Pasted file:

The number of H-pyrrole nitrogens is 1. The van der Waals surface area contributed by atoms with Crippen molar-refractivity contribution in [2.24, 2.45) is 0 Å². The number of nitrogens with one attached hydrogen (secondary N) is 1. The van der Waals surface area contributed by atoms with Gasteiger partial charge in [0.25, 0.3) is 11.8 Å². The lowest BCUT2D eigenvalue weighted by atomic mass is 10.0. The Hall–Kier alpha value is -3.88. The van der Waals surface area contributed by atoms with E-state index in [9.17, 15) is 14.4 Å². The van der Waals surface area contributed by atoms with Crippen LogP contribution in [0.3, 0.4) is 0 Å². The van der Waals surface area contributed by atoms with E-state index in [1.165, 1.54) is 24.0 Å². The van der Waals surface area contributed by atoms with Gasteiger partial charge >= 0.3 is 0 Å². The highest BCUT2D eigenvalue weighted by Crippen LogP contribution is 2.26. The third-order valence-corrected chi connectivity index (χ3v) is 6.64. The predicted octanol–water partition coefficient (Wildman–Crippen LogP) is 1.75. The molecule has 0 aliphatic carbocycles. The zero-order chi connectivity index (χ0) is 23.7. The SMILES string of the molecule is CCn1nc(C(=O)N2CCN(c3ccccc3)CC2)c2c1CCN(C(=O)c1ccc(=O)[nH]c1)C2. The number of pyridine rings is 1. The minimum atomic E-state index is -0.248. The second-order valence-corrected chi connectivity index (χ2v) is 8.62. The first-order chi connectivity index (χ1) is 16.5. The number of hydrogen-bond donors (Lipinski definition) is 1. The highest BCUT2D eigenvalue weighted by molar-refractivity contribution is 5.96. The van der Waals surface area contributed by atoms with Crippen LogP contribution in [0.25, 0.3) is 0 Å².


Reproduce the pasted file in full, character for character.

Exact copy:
The number of H-pyrrole nitrogens is 1. The van der Waals surface area contributed by atoms with Crippen molar-refractivity contribution in [2.24, 2.45) is 0 Å². The number of nitrogens with one attached hydrogen (secondary N) is 1. The van der Waals surface area contributed by atoms with Gasteiger partial charge in [0.25, 0.3) is 11.8 Å². The lowest BCUT2D eigenvalue weighted by atomic mass is 10.0. The Hall–Kier alpha value is -3.88. The van der Waals surface area contributed by atoms with E-state index in [9.17, 15) is 14.4 Å². The van der Waals surface area contributed by atoms with Crippen LogP contribution in [0.3, 0.4) is 0 Å². The van der Waals surface area contributed by atoms with E-state index in [1.165, 1.54) is 24.0 Å². The van der Waals surface area contributed by atoms with Gasteiger partial charge >= 0.3 is 0 Å². The highest BCUT2D eigenvalue weighted by Crippen LogP contribution is 2.26. The third-order valence-corrected chi connectivity index (χ3v) is 6.64. The predicted octanol–water partition coefficient (Wildman–Crippen LogP) is 1.75. The molecule has 0 aliphatic carbocycles. The zero-order chi connectivity index (χ0) is 23.7. The SMILES string of the molecule is CCn1nc(C(=O)N2CCN(c3ccccc3)CC2)c2c1CCN(C(=O)c1ccc(=O)[nH]c1)C2. The number of pyridine rings is 1. The minimum atomic E-state index is -0.248. The second-order valence-corrected chi connectivity index (χ2v) is 8.62. The first-order chi connectivity index (χ1) is 16.5. The number of hydrogen-bond donors (Lipinski definition) is 1. The highest BCUT2D eigenvalue weighted by molar-refractivity contribution is 5.96. The van der Waals surface area contributed by atoms with Crippen LogP contribution in [0.25, 0.3) is 0 Å².